So what can your managers do to prepare for Gen Y employees? Generation Y employees want to be heard and valued by their company when they start their business. They place great value on family and flexibility and will volunteer their time for causes they feel are important. They are fearless and are not intimidated by corporate headlines or organizational charts.
They love variety and are not afraid of change. If they think they have a good suggestion, they will own the idea. And they won’t be afraid to take the idea up the corporate ladder to be heard.
Successful companies must find ways to harness the talents of new hires, integrate them into the business, and turn ideas into competitive advantage. Progressive companies understand that learning is a two-way street. Generation Y employees will revolutionize internal and external communications. Businesses have a lot to teach Gen Y, but they also have a lot to learn from them. That will be difficult in rigid and highly structured companies.
Jack Welsh, former CEO of General Electric, stated that “… e-commerce knowledge is often inversely proportional to age and rank.” Hiring, challenging, and retaining good employees has always been the hallmark of successful companies.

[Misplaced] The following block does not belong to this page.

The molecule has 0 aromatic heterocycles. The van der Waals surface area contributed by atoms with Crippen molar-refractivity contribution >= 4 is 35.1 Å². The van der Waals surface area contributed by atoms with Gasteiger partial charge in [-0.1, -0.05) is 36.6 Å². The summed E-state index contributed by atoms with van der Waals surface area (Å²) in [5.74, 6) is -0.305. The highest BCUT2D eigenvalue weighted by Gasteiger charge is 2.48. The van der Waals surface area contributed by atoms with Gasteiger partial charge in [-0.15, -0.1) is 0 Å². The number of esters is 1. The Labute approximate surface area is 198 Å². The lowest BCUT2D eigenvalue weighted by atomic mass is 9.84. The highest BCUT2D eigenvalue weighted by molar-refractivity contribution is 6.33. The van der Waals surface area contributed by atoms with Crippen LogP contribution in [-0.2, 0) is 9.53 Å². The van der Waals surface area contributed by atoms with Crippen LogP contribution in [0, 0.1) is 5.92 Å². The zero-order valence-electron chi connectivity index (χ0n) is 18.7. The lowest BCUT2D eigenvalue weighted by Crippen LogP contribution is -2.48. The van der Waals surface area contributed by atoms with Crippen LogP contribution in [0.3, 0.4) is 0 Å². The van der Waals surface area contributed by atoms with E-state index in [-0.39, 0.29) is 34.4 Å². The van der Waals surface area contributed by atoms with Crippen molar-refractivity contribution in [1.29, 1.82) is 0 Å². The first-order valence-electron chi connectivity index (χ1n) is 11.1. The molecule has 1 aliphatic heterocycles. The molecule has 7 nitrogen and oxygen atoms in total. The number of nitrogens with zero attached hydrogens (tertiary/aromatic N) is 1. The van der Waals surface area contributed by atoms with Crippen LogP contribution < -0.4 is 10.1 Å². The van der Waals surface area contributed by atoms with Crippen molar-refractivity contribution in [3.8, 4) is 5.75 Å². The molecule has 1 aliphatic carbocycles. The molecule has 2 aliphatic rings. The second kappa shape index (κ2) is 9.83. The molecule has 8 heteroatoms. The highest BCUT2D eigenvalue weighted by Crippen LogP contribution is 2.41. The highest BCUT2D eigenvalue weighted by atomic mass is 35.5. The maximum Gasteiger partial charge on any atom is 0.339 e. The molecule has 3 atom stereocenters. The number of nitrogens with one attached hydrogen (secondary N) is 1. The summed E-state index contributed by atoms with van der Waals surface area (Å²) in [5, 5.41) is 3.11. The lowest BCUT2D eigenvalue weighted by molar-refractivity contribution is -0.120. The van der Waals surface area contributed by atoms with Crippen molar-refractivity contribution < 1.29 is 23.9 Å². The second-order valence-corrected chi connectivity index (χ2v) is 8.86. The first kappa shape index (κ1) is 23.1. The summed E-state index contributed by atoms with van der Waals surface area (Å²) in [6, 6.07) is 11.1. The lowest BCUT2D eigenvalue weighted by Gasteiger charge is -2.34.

Today’s successful companies must develop a culture of learning, sharing, and accepting change. They will employ two-way mentoring, blogs, new training platforms, and new ways to hire and promote people.
Generation Y employee training will change. Boring all-day seminars will be less frequent. Generation Y employees will be texting their friends during these seminars. They need the information from the seminar, but companies will have the training available on different platforms and in smaller “bite-size” portions. These training modules can be downloaded to the employee’s Blackberry, iPod or computer. The employee will view the sessions at home, on an airplane or listen to them in the car while driving to an appointment.
This is an exciting and dynamic time for business! The change will be constant, fast and revolutionary.
Generation Y employees will change the way we view hiring, turnover, mentoring, performance reviews, employee orientation, retention issues, and the way we communicate with our employees and customers. Are your managers ready for this new hire?
Questions for discussion:
- It takes about six months for a new hire to “learn to drive” and will likely leave the company in four years. How will your managers make the most of the creative energies of Gen Y employees?
- What systems within your company need to be overhauled to take advantage of these upcoming changes?
- How can you dramatically change the way you communicate with your customers and employees?